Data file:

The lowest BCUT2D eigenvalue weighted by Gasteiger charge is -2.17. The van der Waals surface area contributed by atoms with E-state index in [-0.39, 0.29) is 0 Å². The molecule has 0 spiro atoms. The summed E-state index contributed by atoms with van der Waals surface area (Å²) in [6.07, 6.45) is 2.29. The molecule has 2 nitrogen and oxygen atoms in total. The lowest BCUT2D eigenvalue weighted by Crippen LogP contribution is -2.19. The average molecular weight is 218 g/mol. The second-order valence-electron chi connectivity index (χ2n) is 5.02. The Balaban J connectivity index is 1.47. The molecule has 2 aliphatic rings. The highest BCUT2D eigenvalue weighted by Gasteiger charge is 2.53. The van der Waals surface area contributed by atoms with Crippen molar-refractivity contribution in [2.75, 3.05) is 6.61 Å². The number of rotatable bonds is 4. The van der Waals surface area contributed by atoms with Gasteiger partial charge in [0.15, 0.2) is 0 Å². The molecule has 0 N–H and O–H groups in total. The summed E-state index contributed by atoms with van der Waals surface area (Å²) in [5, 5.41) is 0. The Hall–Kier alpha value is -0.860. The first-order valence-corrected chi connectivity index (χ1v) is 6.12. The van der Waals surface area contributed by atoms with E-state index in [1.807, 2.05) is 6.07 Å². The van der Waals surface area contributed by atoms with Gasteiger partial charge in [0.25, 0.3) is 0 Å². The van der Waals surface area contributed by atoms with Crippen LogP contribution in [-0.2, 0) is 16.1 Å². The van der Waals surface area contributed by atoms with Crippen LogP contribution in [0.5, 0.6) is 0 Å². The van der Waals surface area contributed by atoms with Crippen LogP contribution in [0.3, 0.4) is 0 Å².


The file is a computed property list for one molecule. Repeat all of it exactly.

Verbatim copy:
The lowest BCUT2D eigenvalue weighted by Gasteiger charge is -2.17. The van der Waals surface area contributed by atoms with E-state index in [-0.39, 0.29) is 0 Å². The molecule has 0 spiro atoms. The summed E-state index contributed by atoms with van der Waals surface area (Å²) in [6.07, 6.45) is 2.29. The molecule has 2 nitrogen and oxygen atoms in total. The lowest BCUT2D eigenvalue weighted by Crippen LogP contribution is -2.19. The average molecular weight is 218 g/mol. The second-order valence-electron chi connectivity index (χ2n) is 5.02. The Balaban J connectivity index is 1.47. The molecule has 2 aliphatic rings. The highest BCUT2D eigenvalue weighted by Gasteiger charge is 2.53. The van der Waals surface area contributed by atoms with Crippen molar-refractivity contribution in [2.75, 3.05) is 6.61 Å². The number of rotatable bonds is 4. The van der Waals surface area contributed by atoms with Gasteiger partial charge in [0.15, 0.2) is 0 Å². The molecule has 0 N–H and O–H groups in total. The summed E-state index contributed by atoms with van der Waals surface area (Å²) in [5, 5.41) is 0. The Hall–Kier alpha value is -0.860. The first-order valence-corrected chi connectivity index (χ1v) is 6.12. The van der Waals surface area contributed by atoms with E-state index in [1.807, 2.05) is 6.07 Å². The van der Waals surface area contributed by atoms with Gasteiger partial charge in [0.25, 0.3) is 0 Å². The van der Waals surface area contributed by atoms with Crippen LogP contribution in [-0.2, 0) is 16.1 Å². The van der Waals surface area contributed by atoms with Crippen LogP contribution in [0.5, 0.6) is 0 Å². The van der Waals surface area contributed by atoms with Crippen LogP contribution in [0.3, 0.4) is 0 Å².